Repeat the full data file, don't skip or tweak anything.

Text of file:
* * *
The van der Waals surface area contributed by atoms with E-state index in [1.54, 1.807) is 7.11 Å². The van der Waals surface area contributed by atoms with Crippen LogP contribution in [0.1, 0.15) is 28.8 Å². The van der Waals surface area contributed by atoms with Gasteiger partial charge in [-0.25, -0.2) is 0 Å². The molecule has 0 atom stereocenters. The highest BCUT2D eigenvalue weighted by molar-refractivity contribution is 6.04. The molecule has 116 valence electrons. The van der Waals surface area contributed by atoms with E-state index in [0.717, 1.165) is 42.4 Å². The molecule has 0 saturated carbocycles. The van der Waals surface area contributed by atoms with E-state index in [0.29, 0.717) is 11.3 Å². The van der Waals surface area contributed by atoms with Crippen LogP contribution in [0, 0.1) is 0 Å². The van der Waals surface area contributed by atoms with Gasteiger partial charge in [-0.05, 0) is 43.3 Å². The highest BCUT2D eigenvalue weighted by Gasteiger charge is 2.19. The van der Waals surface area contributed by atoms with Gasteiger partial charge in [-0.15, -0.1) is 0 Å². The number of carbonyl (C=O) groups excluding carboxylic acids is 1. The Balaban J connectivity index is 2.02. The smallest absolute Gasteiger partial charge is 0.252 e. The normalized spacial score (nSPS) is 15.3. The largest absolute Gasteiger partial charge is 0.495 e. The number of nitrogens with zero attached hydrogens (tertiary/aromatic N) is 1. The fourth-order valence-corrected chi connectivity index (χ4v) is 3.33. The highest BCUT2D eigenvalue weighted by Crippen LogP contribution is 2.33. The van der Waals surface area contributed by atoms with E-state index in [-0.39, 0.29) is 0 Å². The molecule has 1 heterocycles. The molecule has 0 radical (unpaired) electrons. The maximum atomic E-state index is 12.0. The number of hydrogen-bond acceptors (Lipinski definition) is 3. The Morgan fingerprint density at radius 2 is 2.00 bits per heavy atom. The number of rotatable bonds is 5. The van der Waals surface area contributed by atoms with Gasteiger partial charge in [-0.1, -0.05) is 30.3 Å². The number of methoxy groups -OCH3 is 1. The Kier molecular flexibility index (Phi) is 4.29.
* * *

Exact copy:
The van der Waals surface area contributed by atoms with E-state index in [1.54, 1.807) is 7.11 Å². The van der Waals surface area contributed by atoms with Crippen LogP contribution in [0.1, 0.15) is 28.8 Å². The van der Waals surface area contributed by atoms with Gasteiger partial charge in [-0.25, -0.2) is 0 Å². The molecule has 0 atom stereocenters. The highest BCUT2D eigenvalue weighted by molar-refractivity contribution is 6.04. The molecule has 116 valence electrons. The van der Waals surface area contributed by atoms with E-state index in [0.717, 1.165) is 42.4 Å². The molecule has 0 saturated carbocycles. The van der Waals surface area contributed by atoms with E-state index in [0.29, 0.717) is 11.3 Å². The van der Waals surface area contributed by atoms with Crippen LogP contribution in [0, 0.1) is 0 Å². The van der Waals surface area contributed by atoms with Gasteiger partial charge in [-0.05, 0) is 43.3 Å². The highest BCUT2D eigenvalue weighted by Gasteiger charge is 2.19. The van der Waals surface area contributed by atoms with Gasteiger partial charge in [-0.15, -0.1) is 0 Å². The number of carbonyl (C=O) groups excluding carboxylic acids is 1. The Balaban J connectivity index is 2.02. The smallest absolute Gasteiger partial charge is 0.252 e. The normalized spacial score (nSPS) is 15.3. The largest absolute Gasteiger partial charge is 0.495 e. The number of nitrogens with zero attached hydrogens (tertiary/aromatic N) is 1. The fourth-order valence-corrected chi connectivity index (χ4v) is 3.33. The highest BCUT2D eigenvalue weighted by Crippen LogP contribution is 2.33. The van der Waals surface area contributed by atoms with E-state index in [-0.39, 0.29) is 0 Å². The molecule has 1 heterocycles. The molecule has 0 radical (unpaired) electrons. The maximum atomic E-state index is 12.0. The number of hydrogen-bond acceptors (Lipinski definition) is 3. The Morgan fingerprint density at radius 2 is 2.00 bits per heavy atom. The number of rotatable bonds is 5. The van der Waals surface area contributed by atoms with Gasteiger partial charge in [-0.1, -0.05) is 30.3 Å². The number of methoxy groups -OCH3 is 1. The Kier molecular flexibility index (Phi) is 4.29.